WHY INCUMBENT UGANDAN PRESIDENTS HAVE NOT LOST ELECTION?

Okot Nyormoi, Editor

Nancy Kalembe is one of 10 candidates running for the Ugandan presidency against the incumbent, Yoweri Museveni. The election is scheduled for January 14, 2021. The question often asked is whether Nancy Kalembe or any of her co-contestants have a prayer to dethrone the incumbent. It is an intriguing question since in its 58 years of independence, no Ugandan president has ever lost an election.

President Obote won twice: 1961 and 1980 and twice he was booted out of power by the military. President for Life, Idi Amin Dada, did not win or lose an election because he came to power by the barrel of the gun. Professor Lule was a consensus non-elected interim president who had the indignity of being removed by the military after only 68 days in office. President Binaisa was a mere place holder for Milton Obote and never contested an election. Like President Amin, General Tito Okello Lutwa’s presidency arrived by a coup d’état. He was ousted by a gun-toting rebel, Yoweri Museveni, who will soon clock 35 years in power without “losing” a single election. 

The Ugandan record may seem peculiar, but it is not. It is more the norm despite the regularity of elections in many African countries. The list of African leaders who hung onto power by defying the will of the voters grows longer by the year. Here are some examples of the longevity, in years, of African leaders: Obiang Nguema of Equatorial Guinea (41), Paul Biya of Cameroon (38), Idriss Deby of Chad (31), Isais Afewerki of Eritrea (27), Denis S. Nguesso of the Republic of Congo (23), and Ismail Omar Guelleh of Djibouti (22). Paul Kagame in Ruanda and Pombe Mogafuli of Tanzania are coming along.

Back to the original question, can Museveni lose in the upcoming election? It is too easy to answer the question in the negative and give rigging as the explanation which is always given by the opposition. Yet, the response has been the same in election after election and ends up with the same result. Therefore, the question needs to be approached differently with the hope that it will lead to a different outcome.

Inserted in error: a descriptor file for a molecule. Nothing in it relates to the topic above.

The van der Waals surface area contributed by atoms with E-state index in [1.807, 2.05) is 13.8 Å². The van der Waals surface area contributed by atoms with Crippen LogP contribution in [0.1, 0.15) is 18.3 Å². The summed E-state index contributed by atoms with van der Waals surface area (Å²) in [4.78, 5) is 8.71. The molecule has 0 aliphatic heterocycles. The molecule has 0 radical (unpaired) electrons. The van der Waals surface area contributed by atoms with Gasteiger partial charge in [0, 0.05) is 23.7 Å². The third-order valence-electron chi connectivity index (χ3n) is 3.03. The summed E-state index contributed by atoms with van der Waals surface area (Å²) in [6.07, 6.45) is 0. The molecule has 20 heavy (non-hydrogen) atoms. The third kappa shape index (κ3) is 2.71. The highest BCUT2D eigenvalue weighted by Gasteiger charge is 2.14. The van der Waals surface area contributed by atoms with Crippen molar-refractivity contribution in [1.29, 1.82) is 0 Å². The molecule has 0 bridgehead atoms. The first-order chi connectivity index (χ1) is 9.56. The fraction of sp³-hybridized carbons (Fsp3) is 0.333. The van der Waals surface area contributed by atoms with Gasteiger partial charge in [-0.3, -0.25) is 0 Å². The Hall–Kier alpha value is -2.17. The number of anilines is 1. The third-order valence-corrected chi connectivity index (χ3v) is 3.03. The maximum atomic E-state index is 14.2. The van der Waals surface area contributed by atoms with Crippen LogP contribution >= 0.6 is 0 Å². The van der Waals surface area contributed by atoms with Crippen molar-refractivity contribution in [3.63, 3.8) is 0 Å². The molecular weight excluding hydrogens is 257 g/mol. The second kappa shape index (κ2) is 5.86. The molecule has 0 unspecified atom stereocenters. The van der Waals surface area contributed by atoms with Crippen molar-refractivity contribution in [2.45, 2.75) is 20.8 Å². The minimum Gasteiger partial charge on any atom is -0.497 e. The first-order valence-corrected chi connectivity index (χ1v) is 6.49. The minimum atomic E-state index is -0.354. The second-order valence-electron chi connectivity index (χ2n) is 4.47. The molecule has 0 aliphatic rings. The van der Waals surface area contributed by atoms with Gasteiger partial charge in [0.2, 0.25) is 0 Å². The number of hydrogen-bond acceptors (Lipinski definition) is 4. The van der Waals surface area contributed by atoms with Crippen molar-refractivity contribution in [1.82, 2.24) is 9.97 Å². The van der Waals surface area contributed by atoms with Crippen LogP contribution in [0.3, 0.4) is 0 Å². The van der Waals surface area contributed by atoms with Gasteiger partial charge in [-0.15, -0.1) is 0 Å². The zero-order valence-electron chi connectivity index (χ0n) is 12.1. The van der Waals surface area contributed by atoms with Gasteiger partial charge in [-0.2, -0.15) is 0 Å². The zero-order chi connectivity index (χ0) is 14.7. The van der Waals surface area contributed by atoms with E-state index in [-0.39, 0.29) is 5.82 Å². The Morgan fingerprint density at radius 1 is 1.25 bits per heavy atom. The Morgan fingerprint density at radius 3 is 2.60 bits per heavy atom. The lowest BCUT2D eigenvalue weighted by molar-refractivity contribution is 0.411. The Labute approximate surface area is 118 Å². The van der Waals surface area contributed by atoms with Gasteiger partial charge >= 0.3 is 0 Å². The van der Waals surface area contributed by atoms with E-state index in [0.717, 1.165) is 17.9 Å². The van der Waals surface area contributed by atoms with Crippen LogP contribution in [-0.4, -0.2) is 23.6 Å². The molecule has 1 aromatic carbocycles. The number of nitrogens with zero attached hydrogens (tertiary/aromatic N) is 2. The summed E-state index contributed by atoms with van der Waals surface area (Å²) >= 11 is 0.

A recently published book, “Neither Settler nor Native” by Mahmood Mamdani, may help in arriving at a better understanding of electoral problems in Uganda. Based on lessons from the experience of other countries, Mamdani’s book suggests that electoral problems as the one in Uganda are rooted in the history of nation/state, a system of governance invented way back in 1649 in Europe for the express purpose of domination and exploitation. It is a system that is based on rendering certain sections of a community permanent majority, while designating others permanent minority. The former is allowed full access, whereas the latter is allowed limited access to the political community where national issues should be debated and resolved by negotiation for the benefit of the whole nation.

The colonialists extended the system to the colonies. Without going into details, it will suffice to say that though Uganda is supposed to be independent since the colonialists left, it is still governed by the nation/state model created by the colonialists.  In Uganda, the ruling party has acted as the permanent majority by rendering the opposition parties, the permanent minority. To guarantee its position of permanent majority, the ruling party uses all state institutions: security, judiciary, executive, finance, education, legislature, etc. to criminalize any legitimate political demands by the permanent minority in the name of maintaining national security, public health, national economic interest, and others.